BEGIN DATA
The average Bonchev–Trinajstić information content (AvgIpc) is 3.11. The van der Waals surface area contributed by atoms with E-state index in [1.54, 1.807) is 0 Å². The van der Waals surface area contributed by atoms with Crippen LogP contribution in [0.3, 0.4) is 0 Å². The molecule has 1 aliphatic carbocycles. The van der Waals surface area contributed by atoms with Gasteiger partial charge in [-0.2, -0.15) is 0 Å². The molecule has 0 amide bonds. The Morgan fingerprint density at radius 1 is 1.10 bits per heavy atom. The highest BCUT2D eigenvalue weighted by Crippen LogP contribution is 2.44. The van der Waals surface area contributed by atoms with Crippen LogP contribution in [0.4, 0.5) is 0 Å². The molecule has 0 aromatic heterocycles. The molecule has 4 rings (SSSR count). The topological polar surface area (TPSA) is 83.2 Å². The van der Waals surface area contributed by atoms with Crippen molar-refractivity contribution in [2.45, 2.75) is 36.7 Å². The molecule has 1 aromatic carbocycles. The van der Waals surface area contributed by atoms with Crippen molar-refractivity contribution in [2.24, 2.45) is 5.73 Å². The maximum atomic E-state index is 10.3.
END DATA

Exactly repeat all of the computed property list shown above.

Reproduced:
The average Bonchev–Trinajstić information content (AvgIpc) is 3.11. The van der Waals surface area contributed by atoms with E-state index in [1.54, 1.807) is 0 Å². The van der Waals surface area contributed by atoms with Crippen LogP contribution in [0.3, 0.4) is 0 Å². The molecule has 1 aliphatic carbocycles. The van der Waals surface area contributed by atoms with Gasteiger partial charge in [-0.2, -0.15) is 0 Å². The molecule has 0 amide bonds. The Morgan fingerprint density at radius 1 is 1.10 bits per heavy atom. The highest BCUT2D eigenvalue weighted by Crippen LogP contribution is 2.44. The van der Waals surface area contributed by atoms with Crippen LogP contribution in [0.4, 0.5) is 0 Å². The molecule has 0 aromatic heterocycles. The molecule has 4 rings (SSSR count). The topological polar surface area (TPSA) is 83.2 Å². The van der Waals surface area contributed by atoms with Crippen molar-refractivity contribution in [2.45, 2.75) is 36.7 Å². The molecule has 1 aromatic carbocycles. The van der Waals surface area contributed by atoms with Crippen molar-refractivity contribution in [2.24, 2.45) is 5.73 Å². The maximum atomic E-state index is 10.3.